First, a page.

Print version ISSN 0004-282X
Arq. Neuro-Psiquiatr. vol.70 no.7 São Paulo July 2012
Good obstetric outcome in a patient with Segawa disease
Bom resultado obstétrico em uma paciente com doença de Segawa
Takashi Watanabe; Shigeki Matsubara
Department of Obstetrics and Gynecology, Jichi Medical University, Tochigi, Japan
This Journal has repeatedly been dealing with Parkinson's disease and its related disorders, in which cerebral dopamine shortage is a considered culprit for the diseases' manifestation. Segawa disease, first described by Japanese pediatric neurologist Dr. Segawa in 19761, is an autosomal dominant trait characterized by progressive dystonia with marked diurnal fluctuation. Cerebral dopamine shortage is also its considered culprit. Levodopa improves the neurological symptoms. Carbidopa blocks extracerebral decarboxylation of levodopa and thus increases brain uptake of levodopa. Levodopa monotherapy or combination therapy of levodopa and carbidopa is usually employed1. Since Segawa disease manifestation usually starts before reproductive age, neurologists may sometimes be consulted as to pregnancy possibility/outcome or they may have a chance to treat pregnant women associated with this disorder. How pregnancy affects this disorder (or vice-versa) and the appropriate drug selection during pregnancy remains unclear.
We previously reported a primiparous woman with Segawa disease who had a good obstetric outcome2. She received levodopa 1,250 mg/day throughout the pregnancy and gave birth to a healthy infant. She was included among the six patients with nine pregnancies that we summarized2. Of the six patients, five remained asymptomatic under levodopa treatment, whereas the remaining woman not receiving levodopa showed symptom deterioration with stillbirth. Of the nine pregnancies, levodopa monotherapy was performed in six, all with good obstetric outcomes. The one woman receiving combination therapy had two consecutive miscarriages and, subsequently, received levodopa monotherapy during her third pregnancy, which resulted in a healthy infant4. We concluded that during pregnancy levodopa should be continued, and levodopa monotherapy and not combination therapy may be the treatment of choice2.
We report here another primiparous woman with Segawa disease. At the age of eight, bilateral clubfeet appeared. Her brother had already been diagnosed as having Segawa disease. With her condition diagnosed as Segawa disease, administration of levodopa 300 mg/day was started, which completely ameliorated her symptoms. After the age of 20, she had taken levodopa 100-300 mg/day, with the dose modified according to her condition. At the age of 32, she became pregnant and continued to receive levodopa 100-300 mg/day throughout her pregnancy, which well controlled the disease. She vaginally gave term birth to a healthy 3,694 g infant with an Apgar score of 8 at 5 minutes, with an uneventful postpartum course. Levodopa 100-300 mg/day was continued after delivery.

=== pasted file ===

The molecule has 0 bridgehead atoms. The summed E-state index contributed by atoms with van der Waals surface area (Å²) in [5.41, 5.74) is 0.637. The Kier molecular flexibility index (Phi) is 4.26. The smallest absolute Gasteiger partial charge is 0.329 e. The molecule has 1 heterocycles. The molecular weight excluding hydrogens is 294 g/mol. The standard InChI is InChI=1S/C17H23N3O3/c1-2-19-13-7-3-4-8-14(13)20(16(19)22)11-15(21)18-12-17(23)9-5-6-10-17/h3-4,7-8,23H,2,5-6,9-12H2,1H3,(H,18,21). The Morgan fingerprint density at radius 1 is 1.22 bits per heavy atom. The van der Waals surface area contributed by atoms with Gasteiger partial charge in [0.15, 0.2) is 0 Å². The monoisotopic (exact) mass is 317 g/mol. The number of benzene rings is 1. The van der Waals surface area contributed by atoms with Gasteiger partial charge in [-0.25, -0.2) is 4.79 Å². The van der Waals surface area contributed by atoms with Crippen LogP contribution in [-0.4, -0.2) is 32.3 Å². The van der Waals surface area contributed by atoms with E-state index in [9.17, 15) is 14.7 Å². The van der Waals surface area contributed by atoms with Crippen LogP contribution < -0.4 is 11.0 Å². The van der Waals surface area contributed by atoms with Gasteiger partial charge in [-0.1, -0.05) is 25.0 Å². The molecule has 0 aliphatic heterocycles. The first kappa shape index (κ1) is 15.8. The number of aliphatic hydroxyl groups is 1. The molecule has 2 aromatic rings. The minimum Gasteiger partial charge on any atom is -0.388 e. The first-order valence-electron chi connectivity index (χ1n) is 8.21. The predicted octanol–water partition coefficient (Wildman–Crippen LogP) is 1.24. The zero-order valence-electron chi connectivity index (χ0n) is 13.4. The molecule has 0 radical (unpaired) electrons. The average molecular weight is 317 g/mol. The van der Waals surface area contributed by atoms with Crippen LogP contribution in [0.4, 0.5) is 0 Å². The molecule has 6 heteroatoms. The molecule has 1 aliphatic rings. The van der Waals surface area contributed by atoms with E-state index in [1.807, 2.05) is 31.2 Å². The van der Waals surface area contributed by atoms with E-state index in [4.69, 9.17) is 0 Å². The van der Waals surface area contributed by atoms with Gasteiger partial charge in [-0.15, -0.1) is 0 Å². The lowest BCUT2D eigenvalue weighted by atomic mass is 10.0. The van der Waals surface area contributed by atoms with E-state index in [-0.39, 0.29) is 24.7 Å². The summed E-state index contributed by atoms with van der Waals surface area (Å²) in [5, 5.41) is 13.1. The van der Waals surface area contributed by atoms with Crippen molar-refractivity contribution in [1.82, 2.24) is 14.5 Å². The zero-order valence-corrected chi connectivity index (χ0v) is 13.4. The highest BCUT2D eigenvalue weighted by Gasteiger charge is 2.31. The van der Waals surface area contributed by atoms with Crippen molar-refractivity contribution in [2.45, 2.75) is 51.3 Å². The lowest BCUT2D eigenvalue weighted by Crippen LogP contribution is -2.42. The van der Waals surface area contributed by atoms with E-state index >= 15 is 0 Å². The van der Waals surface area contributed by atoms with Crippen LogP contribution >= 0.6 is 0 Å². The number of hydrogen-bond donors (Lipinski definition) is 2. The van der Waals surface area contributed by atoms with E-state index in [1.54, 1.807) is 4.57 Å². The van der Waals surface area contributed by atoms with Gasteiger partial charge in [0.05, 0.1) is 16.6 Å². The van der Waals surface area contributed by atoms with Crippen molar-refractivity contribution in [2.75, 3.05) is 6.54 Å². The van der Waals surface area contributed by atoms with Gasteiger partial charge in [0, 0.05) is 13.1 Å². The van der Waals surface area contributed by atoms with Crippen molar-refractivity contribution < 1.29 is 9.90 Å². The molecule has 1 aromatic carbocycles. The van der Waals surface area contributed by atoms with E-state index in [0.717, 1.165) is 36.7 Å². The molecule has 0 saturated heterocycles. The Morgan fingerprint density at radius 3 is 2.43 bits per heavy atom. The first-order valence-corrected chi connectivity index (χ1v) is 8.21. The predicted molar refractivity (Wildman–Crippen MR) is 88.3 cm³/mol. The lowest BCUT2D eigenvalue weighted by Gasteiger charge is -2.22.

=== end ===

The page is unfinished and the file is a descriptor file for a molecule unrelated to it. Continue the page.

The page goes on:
No English or Portuguese reports have been published since our 2009 report3. The present patient is the seventh reported case. This successful pregnancy outcome supports our previous proposal of levodopa monotherapy and continuation of levodopa throughout pregnancy and puerperium. Carvidopa increases the levodopa concentration in organs4, which may be associated with the miscarriage reported; however, miscarriages during combination therapy may have been coincidental. Further study is needed to confirm our speculation.
1. Sagawa M, Hosaka A, Miyagawa F, Nomura Y, Imai H. Hereditary progressive dystonia with marked diurnal fluctuation. In: Eldridge R, Fahn S (eds). Advances in Neurology. Vol.14. New York: Ravan Press, 1976:215-233. [ Links ]
2. Segawa M, Nomura Y, Nishioka M. Autosomal dominant guanosine triphosphate cyclohydrolase I deficiency (Segawa Disease). Ann Neurol 2003;54:S32-S45. [ Links ]
3. Watanabe T, Matsubara S, Baba Y, Tanaka H, Suzuki T, Suzuki M. Successful management of pregnancy in a patient with Segawa disease: case report and literature review. J Obstet Gynaecol Res 2009;35:562-564. [ Links ]
4. Nomoto M, Kaseda S, Iwata S, Osame M, Fukada T. Levodopa in pregnancy. Mov Disord 1997;12:261. [ Links ]
Department of Obstetrics and Gynecology, Jichi Medical University
3311-1 Yakushiji, Shimotsuke, Tochigi
Received 23 January 2012
Received in final form 02 February 2012
Accepted 09 February 2012
Conflict of interest: There is no conflict of interest to declare.